“There are some people in this world who have magic in them. Whose very presence makes you happier. Some of those people, it turns out, are children.”
The Inquisitor’s Tale: Or, The Three Magical Children and Their Holy Dog by Adam Gidwitz, illustrated by Hatem Aly immerses us in a story rich with layers of meaning, filled with questions of faith and prejudice, about three children: Jeanne, a peasant girl with visions, William, a Saracen oblate with incredible strength, and Jacob, a Jewish boy whose prayers and herbs miraculously heal. Of course, all with the holy greyhound, Gwenforte, as their steadfast companion.
The story begins with drama and intrigue; we learn that the King of France is hunting these children and their dog. Which peaks our interest because why could this be? We must know.
Gidwitz artfully uses a variety of narrators — the brewster, a chronicler, a jongleur, a monk, a nun, and others — to relate parts of the children’s stories to a curious traveler, our main narrator, who purports to collect stories. (But don’t forget the title. Because that’s a big clue.)
This variety in narrators, their commentary in between stories, and Gidwitz’s skillful writing deftly keeps us in suspense while deeply touching our hearts and minds. What’s more, it’s makes us laugh at times as well. Which is quite amazing if you think about all that in one book!
Set in France during medieval times, The Inquisitor’s Tale embeds you in the historical setting as it contemplates the children’s challenges to survive in a time when miracles are both venerated and feared, intolerance of differences is taught, and faith in God is foundational, for Jews and Christians alike.
Each child, by no fault or means of their own, seems to perform miracles. Jeanne has visions of the future. William can defeat the wicked fiends with only flesh and bone. Jacob uses herbs and prayer to hasten healing.
But, maybe surprisingly, it’s not because of their miracles that makes the king hunt them in the end.
Throughout their journey of faith, prejudice, hypocrisy, miracles, and magic, the children are captured by knights, defeat a farting dragon, befriend a gigantic monk, and travel to the king’s palace where they’ll try to do as the monk, Michelangelo, asks: fight for goodness, wisdom, and what is right by saving the thousands of Jewish books the king’s mother collects to burn.
The children try their best. Michelangelo sacrifices himself. But they are unsuccessful, rescuing no books from the fire.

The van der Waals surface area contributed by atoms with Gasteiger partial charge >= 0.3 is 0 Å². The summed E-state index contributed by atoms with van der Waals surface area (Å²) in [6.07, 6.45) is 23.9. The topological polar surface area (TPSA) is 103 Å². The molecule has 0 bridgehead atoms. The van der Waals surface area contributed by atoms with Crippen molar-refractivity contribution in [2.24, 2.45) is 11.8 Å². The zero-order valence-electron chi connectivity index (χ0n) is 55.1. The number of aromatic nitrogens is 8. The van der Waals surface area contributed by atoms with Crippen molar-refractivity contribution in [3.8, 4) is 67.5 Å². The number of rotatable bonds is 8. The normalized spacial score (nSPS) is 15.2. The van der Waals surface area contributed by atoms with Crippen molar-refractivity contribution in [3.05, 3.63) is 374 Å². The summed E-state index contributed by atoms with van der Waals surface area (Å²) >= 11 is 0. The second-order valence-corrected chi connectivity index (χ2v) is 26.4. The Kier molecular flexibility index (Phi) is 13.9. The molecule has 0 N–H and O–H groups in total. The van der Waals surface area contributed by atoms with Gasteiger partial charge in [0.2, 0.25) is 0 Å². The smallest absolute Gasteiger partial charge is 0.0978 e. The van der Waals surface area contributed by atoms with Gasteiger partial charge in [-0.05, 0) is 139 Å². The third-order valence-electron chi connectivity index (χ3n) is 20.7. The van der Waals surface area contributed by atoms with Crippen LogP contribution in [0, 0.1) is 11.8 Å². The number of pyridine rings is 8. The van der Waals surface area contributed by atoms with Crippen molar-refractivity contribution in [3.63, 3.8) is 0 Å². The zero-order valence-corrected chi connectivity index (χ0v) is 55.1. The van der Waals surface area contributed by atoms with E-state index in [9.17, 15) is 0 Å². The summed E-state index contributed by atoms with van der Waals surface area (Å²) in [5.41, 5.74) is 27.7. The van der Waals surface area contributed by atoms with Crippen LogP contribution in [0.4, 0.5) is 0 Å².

That is until they remember William’s abandoned book bag back at the inn. Which is where they meet the Inquisitor.
Racing against the terrifying forces of the king and his mother who hunt them for their heretical behavior, the action peaks as the children face off against a hundred knights.
Don’t worry. They will see Michelangelo again, who tells them this: “Whether you go your separate ways or stay together, you will continue to witness — against ignorance, against cruelty, and on behalf of all that is beautiful about this strange and crooked world.”
The wisdom of the story is embedded everywhere — in dialogue, in the narrator’s thoughts, in retold stories. We hear opinions on why bad things happen, we learn that the King, like all people, is loving and hateful and confusing, we learn that dogs can help, and we learn that children are more amazing that we ever knew.
Gidwitz’s writing is masterful. The story is bold, multi-dimensional, and fascinating with compelling, three dimensional characters.
But there’s also the gorgeous artwork to consider. The pages are illustrated, or illuminated as you would say in medieval times, by artist Hatem Aly. The drawings are poignant, whimsical, random, and all together wonderful. Because, just like in medieval texts, the art only sometimes reflects the story and other times doesn’t. Which makes for a charming effect. (Look for the aliens!) (See here for a behind the scenes glimpse of the art in progress.)
Caution for sensitive readers: there are two scenes with a lot of blood as well as some bad words — although in one situation, it’s hysterical. (Because there are two meanings to the word ass after all.)
And please don’t miss the author’s note at the end of the story — it’s fascinating and important.
If you’re not already a fan of Gidwitz, you certainly will be after reading The Inquisitor’s Tale. I highly recommend this book and his other series, A Tale Dark and Grimm. (See those reviews here.)